Tweet There was a gaggle of boys at the pool yesterday. Ten years old, maybe eleven. Jumping all over each other, laughing, dunking heads beneath water.
I found myself watching from my chair, laughing when they laughed even though I had no idea what was so funny.
I turned toward my own son struggling his way down the length of the pool, his instructor at his side, voicing words of encouragement every few strokes. He hates the front crawl. His strongest is the elementary backstroke. He could float on his back for days. I could tell from where I sat that my boy did not want to be doing that front crawl.
The boys pulled themselves out of the water. Skin and bones dripping as they pushed and pulled each other toward the locker room.
"I wonder what Brody will be like if he gets to be that age," I thought.
I snapped aware: what do you mean if he gets to be that age? I chastised myself. What kind of mother thinks like that?
But there's a truth in that. A hard, scary truth that mothers who have lost children know without ever wanting to. There is no guarantee.
Now, before you go all thinking how morbid and awful that is and judging me thinking I haven't figured out how to effectively grieve the loss of my daughter, I invite you to look at things from a different perspective....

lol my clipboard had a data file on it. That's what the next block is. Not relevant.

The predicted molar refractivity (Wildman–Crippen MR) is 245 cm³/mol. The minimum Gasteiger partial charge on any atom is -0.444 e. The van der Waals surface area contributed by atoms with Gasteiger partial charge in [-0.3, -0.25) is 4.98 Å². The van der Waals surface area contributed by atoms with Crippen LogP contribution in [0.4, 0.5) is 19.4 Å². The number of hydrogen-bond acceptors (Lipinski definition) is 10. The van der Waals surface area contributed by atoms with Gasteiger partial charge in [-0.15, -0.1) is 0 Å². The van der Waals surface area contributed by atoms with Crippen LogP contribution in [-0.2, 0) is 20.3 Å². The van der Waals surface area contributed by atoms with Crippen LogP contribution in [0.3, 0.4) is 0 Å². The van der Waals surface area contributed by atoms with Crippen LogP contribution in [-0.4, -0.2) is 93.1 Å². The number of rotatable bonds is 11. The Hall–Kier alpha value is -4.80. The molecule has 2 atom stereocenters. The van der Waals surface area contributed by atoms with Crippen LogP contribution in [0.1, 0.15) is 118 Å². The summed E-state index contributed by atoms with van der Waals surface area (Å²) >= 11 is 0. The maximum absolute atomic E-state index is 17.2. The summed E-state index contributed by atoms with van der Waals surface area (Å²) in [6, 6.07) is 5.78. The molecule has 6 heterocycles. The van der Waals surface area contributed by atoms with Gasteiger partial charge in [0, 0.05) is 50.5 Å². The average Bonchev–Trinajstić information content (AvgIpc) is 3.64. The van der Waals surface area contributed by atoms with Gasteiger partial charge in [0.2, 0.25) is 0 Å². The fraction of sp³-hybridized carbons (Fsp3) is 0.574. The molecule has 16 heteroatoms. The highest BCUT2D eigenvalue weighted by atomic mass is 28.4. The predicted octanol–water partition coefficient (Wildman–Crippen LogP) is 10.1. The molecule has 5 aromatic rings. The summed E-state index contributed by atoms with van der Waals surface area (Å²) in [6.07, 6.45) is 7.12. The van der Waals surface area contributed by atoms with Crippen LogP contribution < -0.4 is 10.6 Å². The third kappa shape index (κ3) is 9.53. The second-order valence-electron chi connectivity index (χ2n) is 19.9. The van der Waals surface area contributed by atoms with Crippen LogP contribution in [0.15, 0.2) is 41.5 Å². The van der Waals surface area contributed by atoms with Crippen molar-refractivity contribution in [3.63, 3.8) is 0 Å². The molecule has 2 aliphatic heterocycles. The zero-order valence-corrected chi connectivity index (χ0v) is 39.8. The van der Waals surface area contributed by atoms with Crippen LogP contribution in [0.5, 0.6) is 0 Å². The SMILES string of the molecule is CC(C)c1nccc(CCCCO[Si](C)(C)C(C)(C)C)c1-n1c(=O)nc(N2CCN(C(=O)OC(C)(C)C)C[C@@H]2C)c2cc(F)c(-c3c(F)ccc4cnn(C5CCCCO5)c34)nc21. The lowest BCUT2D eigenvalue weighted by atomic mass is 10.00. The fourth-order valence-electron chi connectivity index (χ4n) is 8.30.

I have no preconceived notion of what my child is supposed to be like. Because I know that time on earth is not guaranteed, I can simply enjoy him. Every second of every day he is here amazes me.
I don't care if he plays sports or chess -- as long as I get to see him smile.
I don't care if he considered cute by the girls or a gawky dork -- as long as I get to hear him laugh.
I don't care if he excels at Math or changing carburetors -- as long as I get to listen to him tell me what he has learned.
I don't care who he asks to prom -- as long as his heart skips a beat when she enters the room.
There is a beautiful gift given to parents who have lost children.... an ability to see life for what it is: a moment to be treasured and enjoyed and poured into. Whether we get one more moment or a thousand more - each and every one is a sacred gift. We don't squander them.
Yes, I wonder what my son will be like if he gets to be ten. I do so pray the Lord grants me that. But in the event He doesn't, I'm not going to waste my time wishing my child was someone he isn't.